The Moray Amphitheater is a mind-boggling Inca construction located next to the town of Maras in the Sacred Valley. The view from the top is worth the visit on its own, though it is great fun to explore the many levels via stone stepladders.
The shape of the impressively large amphitheater-like terracing has generated much speculation about its function. Though theories have ranged from amphitheater to “extraterrestrial airport,” evidence shows that it was actually a site where the Incas engaged in agricultural experiments, chosen due to its natural bowl-like shape.
The Incas set about building concentric terraces on different levels of the bowl, with steps leading from one level to the next, following a zigzagged line. They even put in place an underwater irrigation system which brought water from the lakes nearby. In the middle of the terraces lay a huge rock, which was used as a kind of plug to release excess water trapped on the bottom terrace.
The logic was that each level of terrace has a different microclimate, depending on its depth in the earth. The deepest part is the hottest, and temperatures decrease as terraces climb upward and outward, allowing the Incas to find the optimal condition for growing crops such as corn, potatoes, and the Andean grains quinoa and kiwicha. Although it is no longer in use, indigenous Andean crops are currently planted in one section, to create a sort of living museum.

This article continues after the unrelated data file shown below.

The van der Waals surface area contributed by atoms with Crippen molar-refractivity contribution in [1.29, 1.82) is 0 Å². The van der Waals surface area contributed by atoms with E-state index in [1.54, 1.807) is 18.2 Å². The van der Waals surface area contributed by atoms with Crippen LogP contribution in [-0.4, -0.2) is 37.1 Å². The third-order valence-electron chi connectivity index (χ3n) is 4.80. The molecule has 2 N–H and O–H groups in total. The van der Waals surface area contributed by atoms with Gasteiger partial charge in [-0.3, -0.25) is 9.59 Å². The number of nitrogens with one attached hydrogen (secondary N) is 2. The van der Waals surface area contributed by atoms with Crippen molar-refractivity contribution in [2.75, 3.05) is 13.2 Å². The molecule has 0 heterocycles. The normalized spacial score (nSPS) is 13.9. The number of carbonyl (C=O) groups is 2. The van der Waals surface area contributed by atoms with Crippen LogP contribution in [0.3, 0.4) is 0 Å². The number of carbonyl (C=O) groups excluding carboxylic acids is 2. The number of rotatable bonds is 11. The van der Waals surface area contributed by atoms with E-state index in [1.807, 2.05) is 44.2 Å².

This site shows the range of accomplishments of the once-glorious Inca Empire. For those who may not typically find agricultural practices fascinating, consider the mysteries of how this ancient culture flourished and became one of the most powerful empires in history: the Moray Amphitheater is a jaw-dropping piece of the puzzle.
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